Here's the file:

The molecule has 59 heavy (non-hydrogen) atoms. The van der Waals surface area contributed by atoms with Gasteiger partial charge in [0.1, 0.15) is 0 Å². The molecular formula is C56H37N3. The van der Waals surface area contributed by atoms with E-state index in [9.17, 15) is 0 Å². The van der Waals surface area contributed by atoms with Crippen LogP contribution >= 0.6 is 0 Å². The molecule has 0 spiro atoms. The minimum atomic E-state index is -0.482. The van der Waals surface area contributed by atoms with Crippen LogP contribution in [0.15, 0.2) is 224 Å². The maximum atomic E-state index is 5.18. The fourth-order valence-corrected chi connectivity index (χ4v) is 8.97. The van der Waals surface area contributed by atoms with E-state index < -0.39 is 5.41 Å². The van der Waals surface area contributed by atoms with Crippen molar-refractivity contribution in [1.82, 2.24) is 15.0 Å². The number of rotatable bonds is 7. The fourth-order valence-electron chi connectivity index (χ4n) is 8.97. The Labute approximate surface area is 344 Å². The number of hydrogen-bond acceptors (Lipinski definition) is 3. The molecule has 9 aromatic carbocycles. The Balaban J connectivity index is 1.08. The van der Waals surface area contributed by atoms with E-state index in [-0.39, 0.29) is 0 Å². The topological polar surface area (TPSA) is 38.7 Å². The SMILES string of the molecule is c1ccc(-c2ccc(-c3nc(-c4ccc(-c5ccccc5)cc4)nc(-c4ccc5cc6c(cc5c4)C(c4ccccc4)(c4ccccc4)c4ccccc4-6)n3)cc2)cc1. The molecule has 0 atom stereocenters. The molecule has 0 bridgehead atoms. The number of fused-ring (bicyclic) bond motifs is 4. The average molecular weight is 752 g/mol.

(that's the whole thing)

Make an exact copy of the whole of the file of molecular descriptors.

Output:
The molecule has 59 heavy (non-hydrogen) atoms. The van der Waals surface area contributed by atoms with Gasteiger partial charge in [0.1, 0.15) is 0 Å². The molecular formula is C56H37N3. The van der Waals surface area contributed by atoms with E-state index in [9.17, 15) is 0 Å². The van der Waals surface area contributed by atoms with Crippen LogP contribution >= 0.6 is 0 Å². The molecule has 0 spiro atoms. The minimum atomic E-state index is -0.482. The van der Waals surface area contributed by atoms with Crippen LogP contribution in [0.15, 0.2) is 224 Å². The maximum atomic E-state index is 5.18. The fourth-order valence-corrected chi connectivity index (χ4v) is 8.97. The van der Waals surface area contributed by atoms with E-state index < -0.39 is 5.41 Å². The van der Waals surface area contributed by atoms with Crippen molar-refractivity contribution in [1.82, 2.24) is 15.0 Å². The number of rotatable bonds is 7. The fourth-order valence-electron chi connectivity index (χ4n) is 8.97. The Labute approximate surface area is 344 Å². The number of hydrogen-bond acceptors (Lipinski definition) is 3. The molecule has 9 aromatic carbocycles. The Balaban J connectivity index is 1.08. The van der Waals surface area contributed by atoms with E-state index in [-0.39, 0.29) is 0 Å². The topological polar surface area (TPSA) is 38.7 Å². The SMILES string of the molecule is c1ccc(-c2ccc(-c3nc(-c4ccc(-c5ccccc5)cc4)nc(-c4ccc5cc6c(cc5c4)C(c4ccccc4)(c4ccccc4)c4ccccc4-6)n3)cc2)cc1. The molecule has 0 atom stereocenters. The molecule has 0 bridgehead atoms. The number of fused-ring (bicyclic) bond motifs is 4. The average molecular weight is 752 g/mol.